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Re: Re: (ET) batteries
- Subject: Re: Re: (ET) batteries
- From: "MR23 \(Christopher M. Meier, Mpls, MN\)" <mr23 mn rr com>
- Date: Tue, 12 Jun 2001 22:35:09 -0500
- References: <11e 3b4a92 28582074 aol com>
- Sender: owner-elec-trak cosmos phy tufts edu
I'd say it would depend on your expected usage. If the machine
will get occasional light usage, with some extended storage periods,
used batteries may work just fine for you. If you plan on consistent
and/or heavy usage, might as well spring for the quality/longevity.
FWIW, my E16 came with couple year old no-name 6v units,
and no user manual. I've used it typically once or twice a week
in the summer for mowing (my lot and some neighbors), twice
a week (or more) in the fall pulling a lawn sweeper, and sporadically
during the winter to push snow with the blade. It usually sits for a
few months in the late fall and early spring. I mentioned the lack of
manual, because I didn't know how the charger operated (the timer
is marked with letters, anyone know what the manual says about
it?), and managed to cook the batteries a few times, especially since
the multiple voltage level taps (lights, lift) had the batteries unbalanced
when I received them, and I naively thought that charging them for
a whole timer-cycle would help fix that. One of the batteries turned
out weak enough to cause the others to hit 7.5+ while it was still at
6.9 or so... the SG readings varied quite a bit, even within one battery.
I've managed to turn the caps quite black in the first 2 of the last 4
years, I think they were coated a light grey when I acquired it.
But the way I've figured it, I've learned quite a bit about batteries
in the last few years, and as the saying goes, you typically murder
your first set of batteries. But they've lasted 6 or so years, and
haven't failed to do the work I've asked, although that weakest one
is likely to not make it another year.
To sum up, if you're planning for lighter duty work, a reasonably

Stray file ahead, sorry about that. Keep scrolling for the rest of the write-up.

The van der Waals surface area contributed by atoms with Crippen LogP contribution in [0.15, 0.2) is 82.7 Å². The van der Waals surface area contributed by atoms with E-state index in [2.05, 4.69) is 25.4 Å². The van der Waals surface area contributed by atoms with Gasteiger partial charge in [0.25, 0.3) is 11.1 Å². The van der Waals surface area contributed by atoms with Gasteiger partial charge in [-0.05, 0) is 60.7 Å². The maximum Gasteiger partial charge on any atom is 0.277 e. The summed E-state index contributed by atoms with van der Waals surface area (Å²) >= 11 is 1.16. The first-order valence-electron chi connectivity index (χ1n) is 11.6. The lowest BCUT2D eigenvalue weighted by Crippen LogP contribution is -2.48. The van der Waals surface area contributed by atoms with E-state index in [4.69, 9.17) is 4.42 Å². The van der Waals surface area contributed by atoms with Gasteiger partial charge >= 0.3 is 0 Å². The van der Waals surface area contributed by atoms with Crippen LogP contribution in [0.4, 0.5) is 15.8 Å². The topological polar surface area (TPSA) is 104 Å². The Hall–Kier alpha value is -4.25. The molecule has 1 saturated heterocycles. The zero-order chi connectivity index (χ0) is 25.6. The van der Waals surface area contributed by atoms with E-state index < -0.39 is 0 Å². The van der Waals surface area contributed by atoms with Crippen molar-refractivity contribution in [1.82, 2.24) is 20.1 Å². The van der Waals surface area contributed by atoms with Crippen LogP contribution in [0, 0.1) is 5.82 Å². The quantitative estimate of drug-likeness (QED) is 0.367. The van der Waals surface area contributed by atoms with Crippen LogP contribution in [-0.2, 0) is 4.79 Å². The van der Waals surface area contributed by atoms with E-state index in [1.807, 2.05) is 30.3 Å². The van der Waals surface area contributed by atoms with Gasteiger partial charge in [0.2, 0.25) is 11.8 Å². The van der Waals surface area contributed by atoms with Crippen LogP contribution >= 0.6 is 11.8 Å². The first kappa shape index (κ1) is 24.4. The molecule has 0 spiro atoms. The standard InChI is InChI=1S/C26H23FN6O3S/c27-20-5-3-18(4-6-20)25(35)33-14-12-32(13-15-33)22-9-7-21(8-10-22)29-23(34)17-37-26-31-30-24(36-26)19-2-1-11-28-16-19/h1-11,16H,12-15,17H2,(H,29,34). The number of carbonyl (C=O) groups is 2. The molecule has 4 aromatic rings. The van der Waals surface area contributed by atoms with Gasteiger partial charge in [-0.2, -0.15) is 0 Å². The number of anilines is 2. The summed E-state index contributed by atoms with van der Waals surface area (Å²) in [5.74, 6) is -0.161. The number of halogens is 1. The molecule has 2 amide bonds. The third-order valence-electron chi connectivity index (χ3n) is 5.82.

balanced used set will help you learn to take care of batteries, and
when you eventually put the new set in, you'll be less likely to murder
them. But I'd suggest not messing around with mixed weak/strong
batteries (like I did :-( ), it will waste a lot of time.
If you go with used replacements, run some capacity tests on them
(by cycling them), and make sure you have a set that are closely
matched. Get a few extra if possible, and return the weakest.
ps. We just had a 16 hour power outage, and luckily I had just
run a capacity test on the set to give them a good cycling, and
see just where they sit. Used them to run a 1kw inverter to
supply some circuits in the house... unfortunately, it's a square-wave
inverter that ran the incandescents and some florescents just fine,
but couldn't start the (old) fridge up despite a 2kw surge rating.
I even tried some SBS60's via short interconnects with fridge plugged
directly into the inverter... no go. Guess I'll have to get serious and
spring for the sine-wave inverter and a subpanel for critical circuits...
----- Original Message -----
From: <Oasis654 aol com>
To: <daveb seanet com>; <owner-elec-trak cosmos phy tufts edu>;
<roden ald net>; <elec-trak cosmos phy tufts edu>
Sent: Tuesday, June 12, 2001 8:48 PM
Subject: Re: Re: (ET) batteries
> In a message dated 6/12/1 4:27:25 PM, daveb seanet com wrote:
> <<just replace the two batteries with perhaps 2 used golf
> cart batteries. Can I expect to get some from a local golf course? How
> should I expect to pay?>>
> hi dave, i vote for used batteries. in a used machine i bought 10 years
> there were a bunch of mixed used batteries. and they're still going.
> batteries from golf courses are getting harder to find but are usually 10
> each. same with a local battery dealer that will often save the better
> batteries if you ask.
> and i've found that thru use, and cycling, poor batteries can often
> given a 2nd life. good luck, jon k